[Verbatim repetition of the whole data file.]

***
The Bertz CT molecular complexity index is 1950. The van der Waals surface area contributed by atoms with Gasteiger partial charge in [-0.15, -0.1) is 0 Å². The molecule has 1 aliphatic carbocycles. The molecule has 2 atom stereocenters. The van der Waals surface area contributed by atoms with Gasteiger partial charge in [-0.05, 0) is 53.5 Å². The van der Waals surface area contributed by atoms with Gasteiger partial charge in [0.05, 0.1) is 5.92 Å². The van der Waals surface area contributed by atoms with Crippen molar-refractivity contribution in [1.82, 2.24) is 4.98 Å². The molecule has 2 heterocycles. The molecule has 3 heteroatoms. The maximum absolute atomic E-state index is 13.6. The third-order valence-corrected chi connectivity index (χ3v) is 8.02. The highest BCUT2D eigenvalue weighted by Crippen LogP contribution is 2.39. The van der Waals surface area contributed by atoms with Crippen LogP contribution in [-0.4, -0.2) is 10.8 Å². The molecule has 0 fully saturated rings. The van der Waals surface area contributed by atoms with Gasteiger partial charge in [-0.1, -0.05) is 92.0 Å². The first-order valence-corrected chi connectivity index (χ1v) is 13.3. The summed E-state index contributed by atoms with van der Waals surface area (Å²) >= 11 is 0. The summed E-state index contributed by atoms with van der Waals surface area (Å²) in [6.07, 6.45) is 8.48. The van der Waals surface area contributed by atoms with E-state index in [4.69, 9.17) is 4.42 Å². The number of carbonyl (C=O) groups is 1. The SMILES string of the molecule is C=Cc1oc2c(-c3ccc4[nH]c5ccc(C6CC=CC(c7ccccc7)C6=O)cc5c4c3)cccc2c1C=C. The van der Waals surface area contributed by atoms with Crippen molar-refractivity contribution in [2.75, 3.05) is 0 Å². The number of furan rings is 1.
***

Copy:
The Bertz CT molecular complexity index is 1950. The van der Waals surface area contributed by atoms with Gasteiger partial charge in [-0.15, -0.1) is 0 Å². The molecule has 1 aliphatic carbocycles. The molecule has 2 atom stereocenters. The van der Waals surface area contributed by atoms with Gasteiger partial charge in [-0.05, 0) is 53.5 Å². The van der Waals surface area contributed by atoms with Gasteiger partial charge in [0.05, 0.1) is 5.92 Å². The van der Waals surface area contributed by atoms with Crippen molar-refractivity contribution in [1.82, 2.24) is 4.98 Å². The molecule has 2 heterocycles. The molecule has 3 heteroatoms. The maximum absolute atomic E-state index is 13.6. The third-order valence-corrected chi connectivity index (χ3v) is 8.02. The highest BCUT2D eigenvalue weighted by Crippen LogP contribution is 2.39. The van der Waals surface area contributed by atoms with Crippen LogP contribution in [-0.4, -0.2) is 10.8 Å². The molecule has 0 fully saturated rings. The van der Waals surface area contributed by atoms with Gasteiger partial charge in [-0.1, -0.05) is 92.0 Å². The first-order valence-corrected chi connectivity index (χ1v) is 13.3. The summed E-state index contributed by atoms with van der Waals surface area (Å²) >= 11 is 0. The summed E-state index contributed by atoms with van der Waals surface area (Å²) in [6.07, 6.45) is 8.48. The van der Waals surface area contributed by atoms with E-state index in [4.69, 9.17) is 4.42 Å². The number of carbonyl (C=O) groups is 1. The SMILES string of the molecule is C=Cc1oc2c(-c3ccc4[nH]c5ccc(C6CC=CC(c7ccccc7)C6=O)cc5c4c3)cccc2c1C=C. The van der Waals surface area contributed by atoms with Crippen molar-refractivity contribution in [2.75, 3.05) is 0 Å². The number of furan rings is 1.